# Picking random points in the volume of sphere with uniform probability

I have a sphere of radius $R_{s}$, and I would like to pick random points in its volume with uniform probability. How can I do so while preventing any sort of clustering around poles or the center of the sphere?

Since I’m unable to answer my own question, here’s another solution:

Using the strategy suggested by Wolfram MathWorld for picking points on the surface of a sphere: Let $\theta$ be randomly distributed real numbers over the interval $[0,2\pi]$, let $\phi=\arccos(2v−1)$ where $v$ is a random real number over the interval $[0,1]$, and let $r=R_s (\mathrm{rand}(0,1))^\frac13$. Converting from spherical coordinates, a random point in $(x,y,z)$ inside the sphere would therefore be: $((r\cos(\theta)\sin(\phi)),(r\sin(\theta)\sin(\phi)),(r\cos(\phi)))$.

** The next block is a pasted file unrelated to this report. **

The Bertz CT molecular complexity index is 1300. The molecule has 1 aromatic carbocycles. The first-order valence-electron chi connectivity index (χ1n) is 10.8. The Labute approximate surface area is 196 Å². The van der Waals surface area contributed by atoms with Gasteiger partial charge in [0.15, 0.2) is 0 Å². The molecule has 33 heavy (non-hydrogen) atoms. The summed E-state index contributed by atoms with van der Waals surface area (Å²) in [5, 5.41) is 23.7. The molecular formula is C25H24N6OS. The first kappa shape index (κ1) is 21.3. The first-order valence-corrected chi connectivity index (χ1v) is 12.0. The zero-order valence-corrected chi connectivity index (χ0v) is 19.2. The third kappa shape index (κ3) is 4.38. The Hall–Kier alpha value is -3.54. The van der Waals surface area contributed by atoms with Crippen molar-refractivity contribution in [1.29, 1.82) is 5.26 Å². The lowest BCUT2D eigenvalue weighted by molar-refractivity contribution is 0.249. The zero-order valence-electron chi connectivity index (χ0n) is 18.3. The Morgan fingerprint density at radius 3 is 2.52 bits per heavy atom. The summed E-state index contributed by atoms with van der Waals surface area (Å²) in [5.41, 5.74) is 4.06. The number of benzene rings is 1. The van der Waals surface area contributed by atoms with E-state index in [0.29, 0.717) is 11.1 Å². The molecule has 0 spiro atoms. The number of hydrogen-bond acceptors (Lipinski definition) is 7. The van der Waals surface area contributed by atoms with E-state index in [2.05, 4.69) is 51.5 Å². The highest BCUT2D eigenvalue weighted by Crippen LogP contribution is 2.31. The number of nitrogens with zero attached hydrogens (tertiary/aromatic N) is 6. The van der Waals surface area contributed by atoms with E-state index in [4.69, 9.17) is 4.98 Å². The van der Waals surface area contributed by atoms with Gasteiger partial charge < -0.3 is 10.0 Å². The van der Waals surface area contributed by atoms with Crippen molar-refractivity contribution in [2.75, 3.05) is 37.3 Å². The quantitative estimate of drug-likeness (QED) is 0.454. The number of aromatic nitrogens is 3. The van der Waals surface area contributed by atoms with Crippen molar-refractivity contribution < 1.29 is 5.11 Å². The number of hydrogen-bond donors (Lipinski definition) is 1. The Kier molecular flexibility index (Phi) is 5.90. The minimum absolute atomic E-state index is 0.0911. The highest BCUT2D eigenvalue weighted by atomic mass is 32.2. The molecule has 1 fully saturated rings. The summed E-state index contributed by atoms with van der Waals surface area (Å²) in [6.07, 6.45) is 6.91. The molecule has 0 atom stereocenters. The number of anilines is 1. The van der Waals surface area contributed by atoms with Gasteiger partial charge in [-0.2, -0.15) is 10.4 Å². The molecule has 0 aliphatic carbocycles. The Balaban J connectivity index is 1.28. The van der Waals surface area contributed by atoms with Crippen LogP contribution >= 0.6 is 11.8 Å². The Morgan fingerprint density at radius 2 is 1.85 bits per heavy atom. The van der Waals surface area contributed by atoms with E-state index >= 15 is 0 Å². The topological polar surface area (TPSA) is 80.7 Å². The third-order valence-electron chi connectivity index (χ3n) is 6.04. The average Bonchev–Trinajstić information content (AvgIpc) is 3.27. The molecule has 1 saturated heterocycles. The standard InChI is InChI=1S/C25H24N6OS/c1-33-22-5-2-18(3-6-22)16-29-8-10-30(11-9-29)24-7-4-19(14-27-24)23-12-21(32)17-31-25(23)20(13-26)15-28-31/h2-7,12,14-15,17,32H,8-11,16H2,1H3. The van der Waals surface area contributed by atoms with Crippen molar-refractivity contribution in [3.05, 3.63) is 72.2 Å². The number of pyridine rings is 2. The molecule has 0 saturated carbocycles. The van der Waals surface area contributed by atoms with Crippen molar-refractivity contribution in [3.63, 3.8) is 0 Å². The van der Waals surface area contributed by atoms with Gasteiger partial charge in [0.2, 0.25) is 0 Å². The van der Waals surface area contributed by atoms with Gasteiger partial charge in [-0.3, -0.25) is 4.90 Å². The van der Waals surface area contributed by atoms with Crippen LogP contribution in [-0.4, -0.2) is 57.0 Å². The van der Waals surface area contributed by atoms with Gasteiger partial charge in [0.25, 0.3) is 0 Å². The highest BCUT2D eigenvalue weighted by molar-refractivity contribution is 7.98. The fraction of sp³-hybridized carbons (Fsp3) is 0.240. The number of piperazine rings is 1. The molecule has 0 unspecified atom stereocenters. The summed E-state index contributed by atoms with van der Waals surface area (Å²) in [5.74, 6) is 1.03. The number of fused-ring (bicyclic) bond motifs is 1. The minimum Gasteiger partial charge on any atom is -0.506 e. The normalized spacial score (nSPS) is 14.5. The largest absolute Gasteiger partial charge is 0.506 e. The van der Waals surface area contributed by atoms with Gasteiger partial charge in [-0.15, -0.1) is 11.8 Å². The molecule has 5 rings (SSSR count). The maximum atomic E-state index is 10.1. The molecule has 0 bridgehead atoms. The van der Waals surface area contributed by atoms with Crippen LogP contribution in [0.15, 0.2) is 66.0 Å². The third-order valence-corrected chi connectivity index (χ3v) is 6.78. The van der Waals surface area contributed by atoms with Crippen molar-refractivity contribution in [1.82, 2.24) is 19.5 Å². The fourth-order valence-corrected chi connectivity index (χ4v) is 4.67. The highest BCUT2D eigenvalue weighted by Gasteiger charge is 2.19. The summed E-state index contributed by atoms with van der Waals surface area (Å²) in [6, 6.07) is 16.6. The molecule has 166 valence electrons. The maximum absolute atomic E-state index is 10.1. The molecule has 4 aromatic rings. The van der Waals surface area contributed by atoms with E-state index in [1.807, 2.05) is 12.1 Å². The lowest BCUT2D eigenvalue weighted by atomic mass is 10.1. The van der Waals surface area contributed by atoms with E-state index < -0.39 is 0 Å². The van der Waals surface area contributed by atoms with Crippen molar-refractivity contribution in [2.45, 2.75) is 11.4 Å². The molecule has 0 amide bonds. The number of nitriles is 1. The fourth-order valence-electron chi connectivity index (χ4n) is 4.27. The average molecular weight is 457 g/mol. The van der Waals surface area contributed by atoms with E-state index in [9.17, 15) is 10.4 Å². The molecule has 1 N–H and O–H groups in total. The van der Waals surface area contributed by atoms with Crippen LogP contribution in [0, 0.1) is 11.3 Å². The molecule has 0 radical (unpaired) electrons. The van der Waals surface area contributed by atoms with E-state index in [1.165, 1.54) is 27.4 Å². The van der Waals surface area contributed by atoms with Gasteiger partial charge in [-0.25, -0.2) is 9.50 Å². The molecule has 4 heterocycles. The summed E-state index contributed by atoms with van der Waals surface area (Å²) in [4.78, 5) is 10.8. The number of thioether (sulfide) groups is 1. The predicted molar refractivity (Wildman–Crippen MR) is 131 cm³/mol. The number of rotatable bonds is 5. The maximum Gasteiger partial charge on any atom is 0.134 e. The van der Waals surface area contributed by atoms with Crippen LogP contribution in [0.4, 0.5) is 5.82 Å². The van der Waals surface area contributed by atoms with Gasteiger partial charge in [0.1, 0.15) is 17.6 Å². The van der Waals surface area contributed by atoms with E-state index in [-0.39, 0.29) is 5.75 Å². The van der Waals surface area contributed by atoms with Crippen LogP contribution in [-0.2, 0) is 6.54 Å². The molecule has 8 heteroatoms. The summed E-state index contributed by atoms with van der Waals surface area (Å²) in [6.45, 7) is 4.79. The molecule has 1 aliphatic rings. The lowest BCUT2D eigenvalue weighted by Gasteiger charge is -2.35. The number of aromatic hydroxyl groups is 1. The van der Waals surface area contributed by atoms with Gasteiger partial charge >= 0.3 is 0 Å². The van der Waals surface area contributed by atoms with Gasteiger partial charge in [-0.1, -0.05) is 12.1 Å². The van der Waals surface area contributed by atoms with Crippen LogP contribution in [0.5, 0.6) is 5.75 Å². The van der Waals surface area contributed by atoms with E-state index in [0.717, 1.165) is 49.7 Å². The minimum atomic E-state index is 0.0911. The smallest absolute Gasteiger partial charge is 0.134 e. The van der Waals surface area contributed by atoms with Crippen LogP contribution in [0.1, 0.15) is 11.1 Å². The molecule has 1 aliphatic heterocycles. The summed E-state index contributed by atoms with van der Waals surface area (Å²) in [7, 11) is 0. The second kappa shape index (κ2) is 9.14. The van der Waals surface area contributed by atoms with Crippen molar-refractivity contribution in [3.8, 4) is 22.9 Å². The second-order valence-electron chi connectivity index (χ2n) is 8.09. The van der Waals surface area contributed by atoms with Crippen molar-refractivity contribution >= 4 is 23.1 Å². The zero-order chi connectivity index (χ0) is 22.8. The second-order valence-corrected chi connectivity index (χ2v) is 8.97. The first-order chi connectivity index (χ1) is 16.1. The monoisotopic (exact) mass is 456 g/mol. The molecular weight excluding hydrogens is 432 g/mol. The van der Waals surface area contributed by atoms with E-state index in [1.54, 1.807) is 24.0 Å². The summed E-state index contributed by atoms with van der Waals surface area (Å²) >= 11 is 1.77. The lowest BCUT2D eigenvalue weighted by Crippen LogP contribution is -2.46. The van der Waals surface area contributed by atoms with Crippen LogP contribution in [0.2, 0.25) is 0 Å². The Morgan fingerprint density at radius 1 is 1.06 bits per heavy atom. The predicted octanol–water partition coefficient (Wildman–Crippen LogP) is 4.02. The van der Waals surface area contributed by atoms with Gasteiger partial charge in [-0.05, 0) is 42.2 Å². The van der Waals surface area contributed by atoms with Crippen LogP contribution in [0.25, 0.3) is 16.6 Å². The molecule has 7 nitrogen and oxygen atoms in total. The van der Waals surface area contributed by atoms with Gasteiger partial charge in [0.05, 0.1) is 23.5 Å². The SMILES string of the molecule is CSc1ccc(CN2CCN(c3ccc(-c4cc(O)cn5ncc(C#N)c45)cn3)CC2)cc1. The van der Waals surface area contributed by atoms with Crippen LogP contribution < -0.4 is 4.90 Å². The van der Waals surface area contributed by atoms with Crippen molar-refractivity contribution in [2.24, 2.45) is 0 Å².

A quick test with a few thousand points in the unit sphere appears to show no clustering. However, I’d appreciate any feedback if someone sees a problem with this approach.

## Answer

Let’s say your sphere is centered at the origin $(0,0,0)$.

For the distance $D$ from the origin of your random pointpoint, note that you want $P(D \le r) = \left(\frac{r}{R_s}\right)^3$. Thus if $U$ is uniformly distributed between 0 and 1, taking $D = R_s U^{1/3}$ will do the trick.

For the direction, a useful fact is that if $X_1, X_2, X_3$ are independent normal random variables with mean 0 and variance 1, then

is uniformly distributed on (the surface of) the unit sphere. You can generate normal random variables from uniform ones in various ways; the Box-Muller algorithm is a nice simple approach.

So if you choose $U$ uniformly distributed between 0 and 1, and $X_1, X_2, X_3$ iid standard normal and independent of $U$, then

would produce a uniformly distributed point inside the ball of radius $R_s$.

Attribution
Source : Link , Question Author : MHK , Answer Author : Nate Eldredge